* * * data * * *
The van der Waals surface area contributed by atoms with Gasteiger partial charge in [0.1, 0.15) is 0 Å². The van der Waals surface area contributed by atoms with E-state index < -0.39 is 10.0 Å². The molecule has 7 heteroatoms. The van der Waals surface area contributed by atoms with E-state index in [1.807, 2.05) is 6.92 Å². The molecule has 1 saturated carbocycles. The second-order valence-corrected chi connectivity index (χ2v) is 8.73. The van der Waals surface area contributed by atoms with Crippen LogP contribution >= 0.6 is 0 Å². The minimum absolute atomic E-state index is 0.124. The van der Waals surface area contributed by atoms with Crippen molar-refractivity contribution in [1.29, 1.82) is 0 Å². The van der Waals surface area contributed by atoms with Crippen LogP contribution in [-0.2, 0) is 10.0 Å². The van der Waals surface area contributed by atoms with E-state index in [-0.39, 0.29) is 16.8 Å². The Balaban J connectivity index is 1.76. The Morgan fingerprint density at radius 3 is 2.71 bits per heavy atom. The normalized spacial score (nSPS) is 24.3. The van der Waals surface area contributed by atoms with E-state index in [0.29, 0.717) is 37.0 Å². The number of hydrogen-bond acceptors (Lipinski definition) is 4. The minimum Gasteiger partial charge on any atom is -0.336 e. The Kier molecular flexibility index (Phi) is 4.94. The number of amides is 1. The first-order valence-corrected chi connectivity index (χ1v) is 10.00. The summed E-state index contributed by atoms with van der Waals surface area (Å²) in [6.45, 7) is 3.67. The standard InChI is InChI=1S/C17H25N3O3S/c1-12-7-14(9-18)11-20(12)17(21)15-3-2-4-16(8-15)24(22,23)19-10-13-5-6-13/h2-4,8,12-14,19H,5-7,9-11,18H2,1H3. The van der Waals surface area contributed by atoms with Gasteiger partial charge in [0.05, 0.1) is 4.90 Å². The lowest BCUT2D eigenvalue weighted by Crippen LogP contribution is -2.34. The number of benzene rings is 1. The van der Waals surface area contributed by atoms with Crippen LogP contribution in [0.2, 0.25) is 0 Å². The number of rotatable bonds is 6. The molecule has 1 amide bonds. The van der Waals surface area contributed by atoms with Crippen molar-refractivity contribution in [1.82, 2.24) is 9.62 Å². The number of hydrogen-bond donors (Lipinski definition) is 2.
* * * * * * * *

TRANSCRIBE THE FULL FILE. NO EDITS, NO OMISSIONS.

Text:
The van der Waals surface area contributed by atoms with Gasteiger partial charge in [0.1, 0.15) is 0 Å². The van der Waals surface area contributed by atoms with E-state index < -0.39 is 10.0 Å². The molecule has 7 heteroatoms. The van der Waals surface area contributed by atoms with E-state index in [1.807, 2.05) is 6.92 Å². The molecule has 1 saturated carbocycles. The second-order valence-corrected chi connectivity index (χ2v) is 8.73. The van der Waals surface area contributed by atoms with Crippen LogP contribution >= 0.6 is 0 Å². The minimum absolute atomic E-state index is 0.124. The van der Waals surface area contributed by atoms with Crippen molar-refractivity contribution in [1.29, 1.82) is 0 Å². The van der Waals surface area contributed by atoms with Crippen LogP contribution in [-0.2, 0) is 10.0 Å². The van der Waals surface area contributed by atoms with E-state index in [-0.39, 0.29) is 16.8 Å². The Balaban J connectivity index is 1.76. The Morgan fingerprint density at radius 3 is 2.71 bits per heavy atom. The normalized spacial score (nSPS) is 24.3. The van der Waals surface area contributed by atoms with E-state index in [0.29, 0.717) is 37.0 Å². The number of hydrogen-bond acceptors (Lipinski definition) is 4. The minimum Gasteiger partial charge on any atom is -0.336 e. The Kier molecular flexibility index (Phi) is 4.94. The number of amides is 1. The first-order valence-corrected chi connectivity index (χ1v) is 10.00. The summed E-state index contributed by atoms with van der Waals surface area (Å²) in [6.45, 7) is 3.67. The standard InChI is InChI=1S/C17H25N3O3S/c1-12-7-14(9-18)11-20(12)17(21)15-3-2-4-16(8-15)24(22,23)19-10-13-5-6-13/h2-4,8,12-14,19H,5-7,9-11,18H2,1H3. The van der Waals surface area contributed by atoms with Gasteiger partial charge in [0.05, 0.1) is 4.90 Å². The lowest BCUT2D eigenvalue weighted by Crippen LogP contribution is -2.34. The number of benzene rings is 1. The van der Waals surface area contributed by atoms with Crippen LogP contribution in [0.2, 0.25) is 0 Å². The number of rotatable bonds is 6. The molecule has 1 amide bonds. The van der Waals surface area contributed by atoms with Crippen molar-refractivity contribution in [1.82, 2.24) is 9.62 Å². The number of hydrogen-bond donors (Lipinski definition) is 2.